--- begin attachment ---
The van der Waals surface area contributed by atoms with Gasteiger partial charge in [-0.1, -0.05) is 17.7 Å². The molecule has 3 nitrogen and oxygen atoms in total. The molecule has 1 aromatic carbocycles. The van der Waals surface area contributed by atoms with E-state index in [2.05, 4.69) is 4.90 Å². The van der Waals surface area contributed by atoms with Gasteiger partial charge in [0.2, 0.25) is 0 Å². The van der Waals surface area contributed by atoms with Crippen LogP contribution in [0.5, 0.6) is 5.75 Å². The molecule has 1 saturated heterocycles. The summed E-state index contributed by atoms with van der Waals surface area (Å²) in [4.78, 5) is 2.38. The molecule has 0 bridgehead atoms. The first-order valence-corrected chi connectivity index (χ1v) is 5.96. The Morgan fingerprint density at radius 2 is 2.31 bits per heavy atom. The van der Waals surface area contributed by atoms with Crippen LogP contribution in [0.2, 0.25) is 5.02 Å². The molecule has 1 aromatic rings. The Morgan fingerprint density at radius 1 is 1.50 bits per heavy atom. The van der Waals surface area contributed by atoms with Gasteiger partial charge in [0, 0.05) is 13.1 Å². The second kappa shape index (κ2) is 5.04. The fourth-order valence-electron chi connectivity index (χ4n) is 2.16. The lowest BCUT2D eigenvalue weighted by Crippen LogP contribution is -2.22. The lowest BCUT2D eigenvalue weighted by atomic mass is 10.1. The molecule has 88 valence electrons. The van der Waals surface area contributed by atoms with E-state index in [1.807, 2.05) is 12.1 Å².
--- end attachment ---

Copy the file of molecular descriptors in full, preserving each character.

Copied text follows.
The van der Waals surface area contributed by atoms with Gasteiger partial charge in [-0.1, -0.05) is 17.7 Å². The molecule has 3 nitrogen and oxygen atoms in total. The molecule has 1 aromatic carbocycles. The van der Waals surface area contributed by atoms with E-state index in [2.05, 4.69) is 4.90 Å². The van der Waals surface area contributed by atoms with Gasteiger partial charge in [0.2, 0.25) is 0 Å². The van der Waals surface area contributed by atoms with Crippen LogP contribution in [0.5, 0.6) is 5.75 Å². The molecule has 1 saturated heterocycles. The summed E-state index contributed by atoms with van der Waals surface area (Å²) in [4.78, 5) is 2.38. The molecule has 0 bridgehead atoms. The first-order valence-corrected chi connectivity index (χ1v) is 5.96. The Morgan fingerprint density at radius 2 is 2.31 bits per heavy atom. The van der Waals surface area contributed by atoms with Crippen LogP contribution in [0.2, 0.25) is 5.02 Å². The molecule has 1 aromatic rings. The Morgan fingerprint density at radius 1 is 1.50 bits per heavy atom. The van der Waals surface area contributed by atoms with Gasteiger partial charge in [0, 0.05) is 13.1 Å². The second kappa shape index (κ2) is 5.04. The fourth-order valence-electron chi connectivity index (χ4n) is 2.16. The lowest BCUT2D eigenvalue weighted by Crippen LogP contribution is -2.22. The lowest BCUT2D eigenvalue weighted by atomic mass is 10.1. The molecule has 88 valence electrons. The van der Waals surface area contributed by atoms with E-state index in [1.807, 2.05) is 12.1 Å².